Words Kirk Truman
Photography WV&S archives
“A journal is not the pages we see but a place to be. The adrift floating lily pad – a tricky island ready to drown mother and young. Writing is the loneliest sport and better alone in ones thoughts.”
The original Fitzrovia Journal was my own – a journal of my time living and writing a novel in Fitzrovia amidst what can only be described as a period of change. I often apply query to a subject or a person as to their own creative endeavours. The lives of others I find to be much more interesting to that of my own. I query as to the oldest of masonries, the strangers that circle the square, the oddest tunnels burrowed beneath our streets through to the creative condition. Creativity is my oldest fascination.
In writing my fourth novel, The Writer the Villain & the Stone (2012), Fitzrovia acted as the location for much of the narrative. Local figures and locations played a key role, inspiring characters, entire scenes and prose. Even my Maple Street home became symbolic to the story, adapted as the home of the central character Ivan Thomas. Other locations central to the narrative included Fitzroy Square, Liberty of London, and Grafton Mews – the home of Ivan’s lover, Lana Rose.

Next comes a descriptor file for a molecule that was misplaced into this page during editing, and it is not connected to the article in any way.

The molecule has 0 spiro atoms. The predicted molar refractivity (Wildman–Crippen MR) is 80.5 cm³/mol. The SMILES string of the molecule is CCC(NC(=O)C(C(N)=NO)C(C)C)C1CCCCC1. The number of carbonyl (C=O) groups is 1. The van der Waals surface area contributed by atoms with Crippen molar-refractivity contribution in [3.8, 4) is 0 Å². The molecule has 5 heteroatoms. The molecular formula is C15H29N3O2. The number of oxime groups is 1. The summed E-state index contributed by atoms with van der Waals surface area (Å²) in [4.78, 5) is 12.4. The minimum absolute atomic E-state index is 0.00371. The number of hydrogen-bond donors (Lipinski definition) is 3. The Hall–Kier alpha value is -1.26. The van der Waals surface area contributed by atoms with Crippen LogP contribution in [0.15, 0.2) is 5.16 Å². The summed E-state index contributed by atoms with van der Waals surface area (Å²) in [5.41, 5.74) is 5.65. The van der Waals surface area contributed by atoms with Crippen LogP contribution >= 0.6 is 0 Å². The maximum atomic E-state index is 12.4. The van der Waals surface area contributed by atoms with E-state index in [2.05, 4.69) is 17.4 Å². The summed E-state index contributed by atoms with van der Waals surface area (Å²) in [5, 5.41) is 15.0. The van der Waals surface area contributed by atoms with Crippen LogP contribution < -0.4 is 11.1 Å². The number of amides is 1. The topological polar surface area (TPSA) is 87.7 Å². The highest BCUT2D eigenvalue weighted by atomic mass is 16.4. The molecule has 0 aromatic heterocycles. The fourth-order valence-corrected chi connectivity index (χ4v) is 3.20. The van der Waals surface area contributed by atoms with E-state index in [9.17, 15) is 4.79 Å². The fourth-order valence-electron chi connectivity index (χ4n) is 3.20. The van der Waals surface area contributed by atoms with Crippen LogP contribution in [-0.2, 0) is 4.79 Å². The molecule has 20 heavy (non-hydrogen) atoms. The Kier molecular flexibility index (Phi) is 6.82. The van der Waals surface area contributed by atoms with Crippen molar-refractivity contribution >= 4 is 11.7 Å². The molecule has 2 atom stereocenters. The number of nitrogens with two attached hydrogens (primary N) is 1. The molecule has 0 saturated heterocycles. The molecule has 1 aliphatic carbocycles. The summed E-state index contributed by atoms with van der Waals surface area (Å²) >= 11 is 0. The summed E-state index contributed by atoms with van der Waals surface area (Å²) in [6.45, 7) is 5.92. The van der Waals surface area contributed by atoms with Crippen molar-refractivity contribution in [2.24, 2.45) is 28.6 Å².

Here detailed is the creative process behind the novel, and my method of mapping scenes of the entire narrative chapter by chapter. The process displayed is laboriously time consuming. Scenes that were written in a matter of hours required much research, experience and on the ground sleuthing in order to exist on the page; this I refer to as method-writing. Inevitably it is strict organisation that is key to the completion of a literary project, or any endeavour for that matter. Writing is personal to me – creative or journalistic, it is my emotional outlet. Today I keep two journals – the first is a hand-written journal, the second is this you are reading now.